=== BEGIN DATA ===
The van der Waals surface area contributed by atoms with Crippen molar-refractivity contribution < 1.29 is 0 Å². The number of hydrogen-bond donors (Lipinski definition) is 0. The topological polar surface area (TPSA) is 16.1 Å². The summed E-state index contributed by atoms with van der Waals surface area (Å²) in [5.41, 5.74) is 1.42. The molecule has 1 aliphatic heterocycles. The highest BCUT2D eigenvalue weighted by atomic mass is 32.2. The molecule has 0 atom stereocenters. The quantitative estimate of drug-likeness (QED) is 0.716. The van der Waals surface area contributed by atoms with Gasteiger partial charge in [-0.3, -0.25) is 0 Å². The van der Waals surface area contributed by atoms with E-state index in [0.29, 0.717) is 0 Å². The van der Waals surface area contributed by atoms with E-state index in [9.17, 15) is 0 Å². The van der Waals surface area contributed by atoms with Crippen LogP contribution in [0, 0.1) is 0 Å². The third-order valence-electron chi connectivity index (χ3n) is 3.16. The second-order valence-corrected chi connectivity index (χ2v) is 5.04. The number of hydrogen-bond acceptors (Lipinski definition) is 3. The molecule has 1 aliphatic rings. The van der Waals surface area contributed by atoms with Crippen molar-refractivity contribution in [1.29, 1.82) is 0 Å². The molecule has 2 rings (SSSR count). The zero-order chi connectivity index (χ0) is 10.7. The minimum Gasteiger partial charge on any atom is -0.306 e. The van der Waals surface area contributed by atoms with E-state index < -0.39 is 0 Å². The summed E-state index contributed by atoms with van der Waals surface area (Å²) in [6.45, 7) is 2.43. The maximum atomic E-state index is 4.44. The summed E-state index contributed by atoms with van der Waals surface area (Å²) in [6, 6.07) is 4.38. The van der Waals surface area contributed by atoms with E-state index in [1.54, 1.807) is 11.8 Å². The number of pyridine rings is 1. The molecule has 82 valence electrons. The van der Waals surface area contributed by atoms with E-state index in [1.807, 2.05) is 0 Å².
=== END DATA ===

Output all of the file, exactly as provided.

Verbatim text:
The van der Waals surface area contributed by atoms with Crippen molar-refractivity contribution < 1.29 is 0 Å². The number of hydrogen-bond donors (Lipinski definition) is 0. The topological polar surface area (TPSA) is 16.1 Å². The summed E-state index contributed by atoms with van der Waals surface area (Å²) in [5.41, 5.74) is 1.42. The molecule has 1 aliphatic heterocycles. The highest BCUT2D eigenvalue weighted by atomic mass is 32.2. The molecule has 0 atom stereocenters. The quantitative estimate of drug-likeness (QED) is 0.716. The van der Waals surface area contributed by atoms with Gasteiger partial charge in [-0.3, -0.25) is 0 Å². The van der Waals surface area contributed by atoms with E-state index in [0.29, 0.717) is 0 Å². The van der Waals surface area contributed by atoms with E-state index in [9.17, 15) is 0 Å². The van der Waals surface area contributed by atoms with Crippen LogP contribution in [0, 0.1) is 0 Å². The third-order valence-electron chi connectivity index (χ3n) is 3.16. The second-order valence-corrected chi connectivity index (χ2v) is 5.04. The number of hydrogen-bond acceptors (Lipinski definition) is 3. The molecule has 1 aliphatic rings. The van der Waals surface area contributed by atoms with Crippen molar-refractivity contribution in [1.29, 1.82) is 0 Å². The molecule has 2 rings (SSSR count). The zero-order chi connectivity index (χ0) is 10.7. The minimum Gasteiger partial charge on any atom is -0.306 e. The van der Waals surface area contributed by atoms with E-state index < -0.39 is 0 Å². The summed E-state index contributed by atoms with van der Waals surface area (Å²) in [6.45, 7) is 2.43. The maximum atomic E-state index is 4.44. The summed E-state index contributed by atoms with van der Waals surface area (Å²) in [6, 6.07) is 4.38. The van der Waals surface area contributed by atoms with E-state index in [1.54, 1.807) is 11.8 Å². The number of pyridine rings is 1. The molecule has 82 valence electrons. The van der Waals surface area contributed by atoms with E-state index in [1.807, 2.05) is 0 Å².